Loveless has filed a complaint with the Delaware Department of Justice’s Office of Civil Rights and Public Trust, but hasn’t heard back yet.

“I believe and hope that the Office of Public Trust will take a look at it. I know they’re at least aware of it,” he said.

On Aug. 5, 2016, Chief Barlow sent a letter to Loveless that stated, “It has come to my attention that on numerous occasions you have come into contact with [the Harrington Police officer].

“It has also come to my attention that on many of these occasions you become belligerent cursing or using inappropriate [gestures] towards [the officer].

“If this continues towards him or any officer of our agency we will pursue harassment charges against you.”

Four months later, police followed through on the warning.

The arrest report described a scenario where the officer said he responded to Loveless in the parking lot after the citizen pointed at him while driving past. Shortly before, the officer claimed, Loveless appeared to call him a derogatory name while both were in traffic on U.S. 13.

The officer maintained “he was not sure if Mr. Loveless could have possibly been attempting to flag him down for a police matter or not, so he turned into the parking lot as he was the only officer assigned to handling complaints that day.”

Reviewing the incident

The officer activated his vehicle video recorder due to past interactions with Loveless, according to court documents. The incident was recorded as what turned out to be evidence.

Chief Barlow said he reviewed the recording and turned to the Attorney General’s office to consider charges that were eventually filed.

While saying he “doesn’t have a problem with anyone else” on the Harrington Police force, Loveless said he’s disappointed in the alleged behavior of the one officer.

“I’ve never seen anything like it,” he said.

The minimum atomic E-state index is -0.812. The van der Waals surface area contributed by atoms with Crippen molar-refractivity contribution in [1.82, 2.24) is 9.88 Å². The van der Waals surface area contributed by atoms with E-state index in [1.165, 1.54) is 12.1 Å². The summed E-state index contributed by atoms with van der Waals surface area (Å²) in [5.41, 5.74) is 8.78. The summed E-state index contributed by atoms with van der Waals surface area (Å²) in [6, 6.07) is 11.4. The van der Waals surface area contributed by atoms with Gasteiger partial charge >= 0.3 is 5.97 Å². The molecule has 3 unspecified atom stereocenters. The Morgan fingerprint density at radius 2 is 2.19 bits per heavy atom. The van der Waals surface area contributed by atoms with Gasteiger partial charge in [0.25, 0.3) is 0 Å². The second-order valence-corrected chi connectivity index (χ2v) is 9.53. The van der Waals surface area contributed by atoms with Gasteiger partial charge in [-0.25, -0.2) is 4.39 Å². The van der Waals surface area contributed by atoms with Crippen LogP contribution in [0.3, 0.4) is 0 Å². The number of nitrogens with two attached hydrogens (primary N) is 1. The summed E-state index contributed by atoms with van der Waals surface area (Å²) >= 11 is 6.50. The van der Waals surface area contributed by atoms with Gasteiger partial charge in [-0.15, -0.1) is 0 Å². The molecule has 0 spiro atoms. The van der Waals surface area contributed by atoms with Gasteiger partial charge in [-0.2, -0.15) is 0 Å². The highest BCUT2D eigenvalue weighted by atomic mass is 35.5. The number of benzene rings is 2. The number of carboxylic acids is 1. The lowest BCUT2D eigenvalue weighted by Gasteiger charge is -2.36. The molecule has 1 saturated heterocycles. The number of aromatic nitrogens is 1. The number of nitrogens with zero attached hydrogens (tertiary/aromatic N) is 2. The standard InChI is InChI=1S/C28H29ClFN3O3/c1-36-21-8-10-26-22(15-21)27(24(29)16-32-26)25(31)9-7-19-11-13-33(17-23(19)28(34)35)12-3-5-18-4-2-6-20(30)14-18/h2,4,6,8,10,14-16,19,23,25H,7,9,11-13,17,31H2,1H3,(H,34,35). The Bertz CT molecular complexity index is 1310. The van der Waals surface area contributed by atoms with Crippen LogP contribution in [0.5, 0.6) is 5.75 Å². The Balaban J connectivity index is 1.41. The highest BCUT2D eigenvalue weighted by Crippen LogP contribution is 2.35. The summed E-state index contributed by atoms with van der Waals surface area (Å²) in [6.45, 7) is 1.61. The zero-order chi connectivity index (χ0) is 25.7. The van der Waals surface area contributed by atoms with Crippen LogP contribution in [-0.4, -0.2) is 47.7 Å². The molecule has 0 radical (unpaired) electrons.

Loveless said he took responsibility for his recent plight, and referenced his state trooper background when putting his point of view into perspective.

“I’ve done my very best at apologizing, and accepting my penalties for my actions,” he said.

“It was also embarrassing for me and my family. As I said, if you take the personal attack on my son out of the situation I would have handled myself much differently.

“As a state trooper I was very professional and composed. I was never disciplined for any sort of violation of rules and regulations as a trooper.

“Wearing that uniform and representing the Delaware State Police meant the world to me. DSP is one of the finest law enforcement agencies in this country.

“I’m very proud to say that it was truly an honor to serve with them. I learned a lot about respect, discipline, honesty, and accountability while attending the DSP academy and serving with my brothers and sisters in blue.

“I know that members of DSP have (learned of the arrest). I’m sure that most of them will not be surprised at the situation that I’ve experienced with HPD.

“I just hope that (the arresting officer) and members of HPD leave my son and I alone.”